It is “only right” that Ireland continues to welcome refugees and asylum seekers, according to one of the country’s leading homeless campaigners.
Fr Peter McVerry told Newstalk Breakfast this morning that many people seeking protection in Ireland have “suffered far more than any homeless Irish person”.
He was speaking as some people attending protests in Dublin and Cork continue to call for Irish homeless people to be housed ahead of asylum seekers.
Fr McVerry said we have to do all we can to care for both.
“I hear this a lot that we should be looking after our own first,” he said.
“My response is that the Ukrainians and many others who are coming into this country seeking protection have suffered far more than any homeless Irish person has suffered.
“They are fleeing war, they are fleeing the possibility of death, they are fleeing persecution – and I think it is only right that we should open our borders to them
“So, I think we can do both. Not in the short term but if we put our mind to it, we can house both our own people and the Ukrainians and others who are looking for protection here.”
He said the Government must do more to bring new homes on-stream.
“In my estimate, we could have maybe an extra 20,000 units available for accommodation next year on top of the ones the government has promised to build,” he said.
“I think we could do it if the political will was there.”
The homeless activist said emergency measures will ensure there are enough beds for anyone that wants one as temperatures plunge this week.
“What they’ll do is they’ll put, sort of, fold-up beds in some of the hostels,” he said. “Some of the common areas, like the sitting room and perhaps even the kitchen, to ensure that everybody who wants to be out of the cold weather will be out of the cold weather.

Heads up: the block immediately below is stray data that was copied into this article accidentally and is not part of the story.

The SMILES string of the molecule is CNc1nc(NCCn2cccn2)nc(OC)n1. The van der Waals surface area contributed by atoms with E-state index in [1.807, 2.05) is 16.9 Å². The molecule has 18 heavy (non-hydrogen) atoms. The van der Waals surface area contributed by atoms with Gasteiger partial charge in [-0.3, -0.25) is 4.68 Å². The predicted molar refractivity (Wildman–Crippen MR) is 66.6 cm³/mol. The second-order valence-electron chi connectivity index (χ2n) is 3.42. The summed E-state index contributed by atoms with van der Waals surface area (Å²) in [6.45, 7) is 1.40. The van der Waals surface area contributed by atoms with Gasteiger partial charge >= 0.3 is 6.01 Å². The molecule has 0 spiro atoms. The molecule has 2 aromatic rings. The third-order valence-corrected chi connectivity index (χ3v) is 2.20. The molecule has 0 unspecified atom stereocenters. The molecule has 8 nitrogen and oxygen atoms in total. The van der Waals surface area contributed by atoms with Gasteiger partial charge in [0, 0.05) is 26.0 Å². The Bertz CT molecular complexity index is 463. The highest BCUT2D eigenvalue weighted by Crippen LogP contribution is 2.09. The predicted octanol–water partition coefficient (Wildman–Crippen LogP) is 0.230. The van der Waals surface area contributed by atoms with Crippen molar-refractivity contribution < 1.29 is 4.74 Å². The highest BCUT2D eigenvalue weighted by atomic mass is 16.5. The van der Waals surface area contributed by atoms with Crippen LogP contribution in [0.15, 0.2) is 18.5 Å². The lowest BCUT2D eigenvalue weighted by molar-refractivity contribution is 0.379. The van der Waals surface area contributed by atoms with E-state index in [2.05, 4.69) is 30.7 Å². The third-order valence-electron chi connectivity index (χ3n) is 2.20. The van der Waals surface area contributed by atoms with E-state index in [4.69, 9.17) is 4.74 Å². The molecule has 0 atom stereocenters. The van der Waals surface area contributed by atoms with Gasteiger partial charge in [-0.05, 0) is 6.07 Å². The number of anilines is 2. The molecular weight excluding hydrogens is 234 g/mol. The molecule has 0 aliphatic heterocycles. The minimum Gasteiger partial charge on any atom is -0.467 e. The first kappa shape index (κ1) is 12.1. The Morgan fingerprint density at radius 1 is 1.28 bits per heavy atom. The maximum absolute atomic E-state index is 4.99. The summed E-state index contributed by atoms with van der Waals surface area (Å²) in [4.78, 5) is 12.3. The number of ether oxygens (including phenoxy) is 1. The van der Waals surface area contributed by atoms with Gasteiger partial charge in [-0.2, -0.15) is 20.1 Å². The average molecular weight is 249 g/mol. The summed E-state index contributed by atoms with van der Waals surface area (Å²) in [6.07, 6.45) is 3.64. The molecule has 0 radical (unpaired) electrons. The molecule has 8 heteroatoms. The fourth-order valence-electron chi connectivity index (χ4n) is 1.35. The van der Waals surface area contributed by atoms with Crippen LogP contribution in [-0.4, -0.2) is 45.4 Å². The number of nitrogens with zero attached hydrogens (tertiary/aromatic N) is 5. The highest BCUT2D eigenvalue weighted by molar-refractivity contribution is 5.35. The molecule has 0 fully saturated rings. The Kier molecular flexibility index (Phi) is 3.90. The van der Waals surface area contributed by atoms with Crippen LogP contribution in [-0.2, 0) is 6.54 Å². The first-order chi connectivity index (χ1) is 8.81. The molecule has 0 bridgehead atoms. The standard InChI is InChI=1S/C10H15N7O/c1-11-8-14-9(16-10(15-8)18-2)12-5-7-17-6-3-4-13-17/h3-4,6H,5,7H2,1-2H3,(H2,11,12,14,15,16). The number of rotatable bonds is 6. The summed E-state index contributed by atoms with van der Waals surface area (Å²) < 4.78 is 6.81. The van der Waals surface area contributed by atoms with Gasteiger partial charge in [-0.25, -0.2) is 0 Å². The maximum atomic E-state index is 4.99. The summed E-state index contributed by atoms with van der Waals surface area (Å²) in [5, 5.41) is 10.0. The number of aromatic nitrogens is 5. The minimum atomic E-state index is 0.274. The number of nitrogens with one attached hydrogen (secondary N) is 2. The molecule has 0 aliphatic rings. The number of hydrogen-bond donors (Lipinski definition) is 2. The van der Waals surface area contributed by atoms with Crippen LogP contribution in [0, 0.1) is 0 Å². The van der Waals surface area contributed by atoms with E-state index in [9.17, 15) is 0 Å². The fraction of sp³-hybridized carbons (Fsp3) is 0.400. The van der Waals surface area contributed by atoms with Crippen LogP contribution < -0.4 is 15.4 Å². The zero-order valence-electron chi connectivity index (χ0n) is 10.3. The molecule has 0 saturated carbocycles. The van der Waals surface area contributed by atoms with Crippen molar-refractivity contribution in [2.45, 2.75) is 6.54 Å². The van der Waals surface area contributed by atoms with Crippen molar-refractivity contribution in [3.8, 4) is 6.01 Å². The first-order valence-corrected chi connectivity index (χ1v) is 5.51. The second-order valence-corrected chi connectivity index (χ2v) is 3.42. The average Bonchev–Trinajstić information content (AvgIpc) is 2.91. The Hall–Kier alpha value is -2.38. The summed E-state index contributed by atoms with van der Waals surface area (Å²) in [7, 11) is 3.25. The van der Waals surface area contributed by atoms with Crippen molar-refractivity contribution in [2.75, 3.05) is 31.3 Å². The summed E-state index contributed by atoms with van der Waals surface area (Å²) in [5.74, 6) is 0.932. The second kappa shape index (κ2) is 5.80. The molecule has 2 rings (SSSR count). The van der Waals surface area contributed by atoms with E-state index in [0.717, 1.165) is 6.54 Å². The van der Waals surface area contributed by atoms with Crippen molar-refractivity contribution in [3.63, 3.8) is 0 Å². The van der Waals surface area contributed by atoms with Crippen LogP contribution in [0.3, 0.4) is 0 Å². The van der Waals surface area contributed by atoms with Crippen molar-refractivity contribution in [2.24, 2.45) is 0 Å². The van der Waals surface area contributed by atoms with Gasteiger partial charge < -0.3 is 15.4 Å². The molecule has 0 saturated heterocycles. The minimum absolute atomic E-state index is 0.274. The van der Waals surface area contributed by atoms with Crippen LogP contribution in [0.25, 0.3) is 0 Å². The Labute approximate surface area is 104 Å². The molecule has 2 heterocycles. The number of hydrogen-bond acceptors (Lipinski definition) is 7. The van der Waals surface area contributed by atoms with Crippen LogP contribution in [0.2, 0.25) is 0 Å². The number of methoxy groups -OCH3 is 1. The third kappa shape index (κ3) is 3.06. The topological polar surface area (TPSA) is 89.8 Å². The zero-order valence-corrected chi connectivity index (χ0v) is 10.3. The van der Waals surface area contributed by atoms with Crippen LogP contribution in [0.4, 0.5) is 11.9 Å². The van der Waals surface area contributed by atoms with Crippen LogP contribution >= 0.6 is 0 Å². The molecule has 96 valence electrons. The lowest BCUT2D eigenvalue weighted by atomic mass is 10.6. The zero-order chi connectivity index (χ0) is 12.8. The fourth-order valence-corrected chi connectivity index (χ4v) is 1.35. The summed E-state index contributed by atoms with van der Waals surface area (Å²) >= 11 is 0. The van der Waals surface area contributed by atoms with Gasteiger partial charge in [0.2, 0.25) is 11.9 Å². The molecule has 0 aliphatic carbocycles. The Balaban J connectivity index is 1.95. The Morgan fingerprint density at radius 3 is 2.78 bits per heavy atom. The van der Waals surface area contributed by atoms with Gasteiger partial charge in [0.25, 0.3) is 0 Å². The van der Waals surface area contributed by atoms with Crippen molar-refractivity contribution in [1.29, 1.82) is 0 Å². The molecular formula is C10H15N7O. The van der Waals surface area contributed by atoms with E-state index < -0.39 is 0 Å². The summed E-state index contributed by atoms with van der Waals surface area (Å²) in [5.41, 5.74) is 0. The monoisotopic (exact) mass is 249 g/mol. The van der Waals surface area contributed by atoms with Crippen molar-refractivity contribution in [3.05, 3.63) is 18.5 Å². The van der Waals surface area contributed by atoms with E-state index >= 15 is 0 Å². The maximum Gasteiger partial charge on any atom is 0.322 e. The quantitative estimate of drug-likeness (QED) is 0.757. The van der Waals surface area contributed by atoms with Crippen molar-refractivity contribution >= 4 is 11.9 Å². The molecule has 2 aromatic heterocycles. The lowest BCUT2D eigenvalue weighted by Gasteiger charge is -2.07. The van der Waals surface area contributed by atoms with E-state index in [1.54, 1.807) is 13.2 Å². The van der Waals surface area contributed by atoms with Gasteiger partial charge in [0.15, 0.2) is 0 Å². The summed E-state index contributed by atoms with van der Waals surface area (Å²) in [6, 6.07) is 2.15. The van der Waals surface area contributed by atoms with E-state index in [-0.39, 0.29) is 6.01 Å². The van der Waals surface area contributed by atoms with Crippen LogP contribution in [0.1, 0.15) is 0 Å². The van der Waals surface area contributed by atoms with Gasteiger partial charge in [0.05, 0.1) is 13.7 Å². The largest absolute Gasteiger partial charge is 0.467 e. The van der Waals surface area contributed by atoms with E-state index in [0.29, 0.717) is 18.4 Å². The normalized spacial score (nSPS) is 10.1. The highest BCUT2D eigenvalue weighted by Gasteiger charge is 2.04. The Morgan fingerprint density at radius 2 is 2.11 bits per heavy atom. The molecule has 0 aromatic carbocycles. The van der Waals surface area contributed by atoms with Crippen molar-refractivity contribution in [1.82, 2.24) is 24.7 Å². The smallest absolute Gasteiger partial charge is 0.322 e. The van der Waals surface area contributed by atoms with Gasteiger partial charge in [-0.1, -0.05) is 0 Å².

“So yeah, I am quite confident there will be enough beds.
“Now it is difficult, it is not a great solution; it puts a lot of extra pressure on the people who are already in the hostel because the hostel will become very overcrowded, but at least it will ensure that people will stay warm.”
Fr McVerry said there is no reason why we can’t have appropriate homeless accommodation available for everyone right through the year.
He said many rough sleepers refuse to enter hostels for fear they will be robbed or attacked.
Meanwhile, there are only a small number of drug-free hostels and many people who don’t take drugs or are in recovery refuse to enter those that are filled with drug abuse.
He said that we need a change of attitude to homeless accommodation that puts people’s dignity first.
“The bottom line should be that every homeless person has their own room or at least their own lockable partitioned space within a room where they can go in, lock the door, know they are not going to be assaulted during the night and know their belongings will still be beside the bed in the morning,” he said.
“That way, if somebody is using drugs in the other room or partition, well it doesn’t interfere with them.
“Putting an 18-year-old into a hostel with drug users is just so inappropriate. Putting a person who is drug-free or even worse a person who has just come through drug treatment and is now free, putting them into a hostel is, to my mind, a scandal.”
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